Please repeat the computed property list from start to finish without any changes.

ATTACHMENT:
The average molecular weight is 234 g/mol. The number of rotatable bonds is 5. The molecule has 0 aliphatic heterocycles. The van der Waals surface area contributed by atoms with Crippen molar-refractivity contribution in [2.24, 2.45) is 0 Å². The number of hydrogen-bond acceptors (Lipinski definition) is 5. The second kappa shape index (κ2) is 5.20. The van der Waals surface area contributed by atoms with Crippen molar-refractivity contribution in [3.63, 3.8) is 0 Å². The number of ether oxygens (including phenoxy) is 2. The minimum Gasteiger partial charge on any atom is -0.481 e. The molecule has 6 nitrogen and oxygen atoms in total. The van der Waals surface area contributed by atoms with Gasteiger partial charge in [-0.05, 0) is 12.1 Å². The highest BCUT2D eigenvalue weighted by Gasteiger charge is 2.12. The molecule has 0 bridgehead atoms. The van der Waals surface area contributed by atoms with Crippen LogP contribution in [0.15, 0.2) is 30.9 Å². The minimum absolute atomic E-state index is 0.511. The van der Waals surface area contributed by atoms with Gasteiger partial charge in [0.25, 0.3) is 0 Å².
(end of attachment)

The average molecular weight is 234 g/mol. The number of rotatable bonds is 5. The molecule has 0 aliphatic heterocycles. The van der Waals surface area contributed by atoms with Crippen molar-refractivity contribution in [2.24, 2.45) is 0 Å². The number of hydrogen-bond acceptors (Lipinski definition) is 5. The second kappa shape index (κ2) is 5.20. The van der Waals surface area contributed by atoms with Crippen molar-refractivity contribution in [3.63, 3.8) is 0 Å². The number of ether oxygens (including phenoxy) is 2. The minimum Gasteiger partial charge on any atom is -0.481 e. The molecule has 6 nitrogen and oxygen atoms in total. The van der Waals surface area contributed by atoms with Gasteiger partial charge in [-0.05, 0) is 12.1 Å². The highest BCUT2D eigenvalue weighted by Gasteiger charge is 2.12. The molecule has 0 bridgehead atoms. The van der Waals surface area contributed by atoms with Crippen LogP contribution in [0.15, 0.2) is 30.9 Å². The minimum absolute atomic E-state index is 0.511. The van der Waals surface area contributed by atoms with Gasteiger partial charge in [0.25, 0.3) is 0 Å².